An Open Letter & Open Report – Jacksonville
From: HK Edgerton [firstname.lastname@example.org]
Date: Fri, May 13, 2016
Subject: An Open Letter & Open Report / Jacksonville
To: siegels1 [email@example.com]
Dear Ms. Lunelle,
On Monday, May 9, 2016, Ms. Jenna and I would make our way into downtown Jacksonville, Florida, where we would be greeted by the Honorable James Shillinglaw and another gentleman who walked up beside
James and unfurled a Confederate Naval Jack.
I would greet them both with open arms, thinking, of course, that the other gentleman was part of the contingent of Jim’s who would host our visit in Jacksonville.
We would walk around to the Confederate soldiers monument that was in the central part of a square filled with people, of whom were mostly Black folks eating, playing chess or checkers, holding
conversations or just plain walking back and forth. It was our plan to just pose for a photo or two at the monument.
However, with the Southern Cross in hand, and don in a Dixie Outfitters shirt with the Honorable General Nathan Bedford Forrest and his Black Confederate soldiers with the caption that read, “These
men stayed with me to the end, and no better Confederstes ever lived,” would spark a heated debate between myself and many of them, of whom one, Rock, would be the most adamant to speak against the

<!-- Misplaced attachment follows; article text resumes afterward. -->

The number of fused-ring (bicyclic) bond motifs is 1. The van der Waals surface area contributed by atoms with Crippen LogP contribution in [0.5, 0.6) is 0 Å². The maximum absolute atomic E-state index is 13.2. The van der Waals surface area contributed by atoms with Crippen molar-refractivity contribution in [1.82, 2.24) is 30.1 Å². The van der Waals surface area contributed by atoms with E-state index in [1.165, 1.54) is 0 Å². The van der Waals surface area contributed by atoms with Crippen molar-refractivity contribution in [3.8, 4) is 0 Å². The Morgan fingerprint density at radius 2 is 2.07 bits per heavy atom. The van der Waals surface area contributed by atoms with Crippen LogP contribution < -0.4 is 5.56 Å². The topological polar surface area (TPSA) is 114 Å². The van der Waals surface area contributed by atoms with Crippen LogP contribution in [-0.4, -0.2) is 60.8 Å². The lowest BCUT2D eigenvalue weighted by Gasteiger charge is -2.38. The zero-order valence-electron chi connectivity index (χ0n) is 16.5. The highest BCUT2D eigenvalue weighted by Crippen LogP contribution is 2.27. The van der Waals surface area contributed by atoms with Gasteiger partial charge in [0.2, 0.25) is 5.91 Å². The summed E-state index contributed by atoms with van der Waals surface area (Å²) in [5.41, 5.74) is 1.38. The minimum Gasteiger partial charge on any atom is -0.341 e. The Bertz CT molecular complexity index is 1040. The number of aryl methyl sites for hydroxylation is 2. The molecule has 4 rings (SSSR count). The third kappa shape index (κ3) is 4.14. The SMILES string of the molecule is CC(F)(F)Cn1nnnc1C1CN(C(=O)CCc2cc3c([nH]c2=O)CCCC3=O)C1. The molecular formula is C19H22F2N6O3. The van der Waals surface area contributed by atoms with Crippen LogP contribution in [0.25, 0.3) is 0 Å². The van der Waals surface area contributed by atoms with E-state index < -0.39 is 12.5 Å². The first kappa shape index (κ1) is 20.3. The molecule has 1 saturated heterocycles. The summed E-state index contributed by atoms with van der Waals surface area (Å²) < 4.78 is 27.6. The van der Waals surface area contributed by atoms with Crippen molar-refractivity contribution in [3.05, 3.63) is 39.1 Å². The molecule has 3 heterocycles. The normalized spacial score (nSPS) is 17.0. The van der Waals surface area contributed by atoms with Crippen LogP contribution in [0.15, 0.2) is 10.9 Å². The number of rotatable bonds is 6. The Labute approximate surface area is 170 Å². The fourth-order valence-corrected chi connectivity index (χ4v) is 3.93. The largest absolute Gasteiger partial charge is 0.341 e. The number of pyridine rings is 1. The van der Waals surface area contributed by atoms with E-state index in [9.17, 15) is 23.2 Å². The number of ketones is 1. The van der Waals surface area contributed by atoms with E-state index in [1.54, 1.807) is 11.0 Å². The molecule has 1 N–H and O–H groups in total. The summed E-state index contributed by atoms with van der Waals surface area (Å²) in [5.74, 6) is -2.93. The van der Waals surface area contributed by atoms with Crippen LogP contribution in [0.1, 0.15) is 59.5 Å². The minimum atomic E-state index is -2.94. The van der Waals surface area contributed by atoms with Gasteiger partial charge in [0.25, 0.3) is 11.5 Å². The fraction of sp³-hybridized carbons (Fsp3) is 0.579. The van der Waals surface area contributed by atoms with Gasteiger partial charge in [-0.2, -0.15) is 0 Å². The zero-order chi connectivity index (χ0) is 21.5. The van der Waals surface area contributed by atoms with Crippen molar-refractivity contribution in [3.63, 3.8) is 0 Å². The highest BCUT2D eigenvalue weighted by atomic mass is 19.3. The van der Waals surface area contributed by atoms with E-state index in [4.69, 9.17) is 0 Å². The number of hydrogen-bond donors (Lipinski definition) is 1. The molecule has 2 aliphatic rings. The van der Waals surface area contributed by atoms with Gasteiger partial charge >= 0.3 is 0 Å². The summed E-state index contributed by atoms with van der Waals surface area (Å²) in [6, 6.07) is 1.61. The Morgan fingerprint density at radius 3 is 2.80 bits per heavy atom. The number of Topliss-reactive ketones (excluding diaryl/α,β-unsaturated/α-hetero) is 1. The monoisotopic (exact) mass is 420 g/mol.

nerve of me showing up with the Southern Cross. He would ask of me several questions, never allowing me to answer one.
Suddenly, several other White men would walk up and stand next to me, and getting very cozy with them was the young man I had previously hugged. One had on a shirt that read, “Life member of the Ku
Klux Klan.” I would ask of them pointing at the shirt, “What’s up with that?” I would be told that the Klan had come to protest my presence with the Southern Cross.
Before I could retort, Rock, my now Black friend, would say to them, “Y’all got a lot of nerve to come here to protest HK carrying the Confederate Battle Flag. He has every right to carry it, just
like all the other Black Confederate soldiers did.”
All of a sudden, the Klan found themselves having to deal with a lot of Black and White folks supporting Rock’s statement. For me, the worm had turned. “Why do you hate us,” another Black man would
ask the Klan. The response from the Klan would be, “we don’t hate you or anybody.”
For the first time in my memory, to their credit the Klan was holding a dialogue with a group of Black folks without using a lot of expletives.
I want to make it clear to all the drama writers that not just because the mighty honorable Jacksonville police had a contingent present, but to be included, I, at no time, felt threatened by anyone.
And I thanked them profusely for allowing all to engage in a peaceful and fiery dialogue. After a time, I would say goodbye to all and make my way to the Honorable House of Represenative Member, Lake.
Later in the evening, I would speak to a packed house at the Museum of Southern History and accept a Medal of High Honor, and thank all present for the much needed donations that they would fill my
donation bucket with.
God bless you.
Honorary Life Member
North Carolina & Tennessee Order of the Confederate Rose